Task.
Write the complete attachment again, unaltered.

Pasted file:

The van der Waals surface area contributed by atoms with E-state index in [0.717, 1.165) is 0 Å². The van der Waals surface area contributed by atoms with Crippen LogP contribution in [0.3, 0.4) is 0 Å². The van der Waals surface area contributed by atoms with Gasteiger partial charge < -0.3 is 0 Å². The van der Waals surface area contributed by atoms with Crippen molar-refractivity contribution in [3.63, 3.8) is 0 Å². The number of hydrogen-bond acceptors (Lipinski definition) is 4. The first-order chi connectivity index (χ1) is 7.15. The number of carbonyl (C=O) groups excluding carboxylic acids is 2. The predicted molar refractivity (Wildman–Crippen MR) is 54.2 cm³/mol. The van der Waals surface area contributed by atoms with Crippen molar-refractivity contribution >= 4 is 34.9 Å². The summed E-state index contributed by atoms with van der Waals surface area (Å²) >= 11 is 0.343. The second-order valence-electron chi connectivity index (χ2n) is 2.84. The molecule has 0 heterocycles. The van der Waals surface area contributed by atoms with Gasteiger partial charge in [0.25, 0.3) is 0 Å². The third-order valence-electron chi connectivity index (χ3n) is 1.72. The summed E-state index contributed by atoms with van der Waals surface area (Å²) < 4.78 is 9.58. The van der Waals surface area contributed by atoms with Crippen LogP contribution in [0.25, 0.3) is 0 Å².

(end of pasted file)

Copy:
The van der Waals surface area contributed by atoms with E-state index in [0.717, 1.165) is 0 Å². The van der Waals surface area contributed by atoms with Crippen LogP contribution in [0.3, 0.4) is 0 Å². The van der Waals surface area contributed by atoms with Gasteiger partial charge < -0.3 is 0 Å². The van der Waals surface area contributed by atoms with Crippen molar-refractivity contribution in [3.63, 3.8) is 0 Å². The number of hydrogen-bond acceptors (Lipinski definition) is 4. The first-order chi connectivity index (χ1) is 7.15. The number of carbonyl (C=O) groups excluding carboxylic acids is 2. The predicted molar refractivity (Wildman–Crippen MR) is 54.2 cm³/mol. The van der Waals surface area contributed by atoms with Crippen molar-refractivity contribution >= 4 is 34.9 Å². The summed E-state index contributed by atoms with van der Waals surface area (Å²) >= 11 is 0.343. The second-order valence-electron chi connectivity index (χ2n) is 2.84. The molecule has 0 heterocycles. The van der Waals surface area contributed by atoms with Gasteiger partial charge in [0.25, 0.3) is 0 Å². The third-order valence-electron chi connectivity index (χ3n) is 1.72. The summed E-state index contributed by atoms with van der Waals surface area (Å²) < 4.78 is 9.58. The van der Waals surface area contributed by atoms with Crippen LogP contribution in [0.25, 0.3) is 0 Å².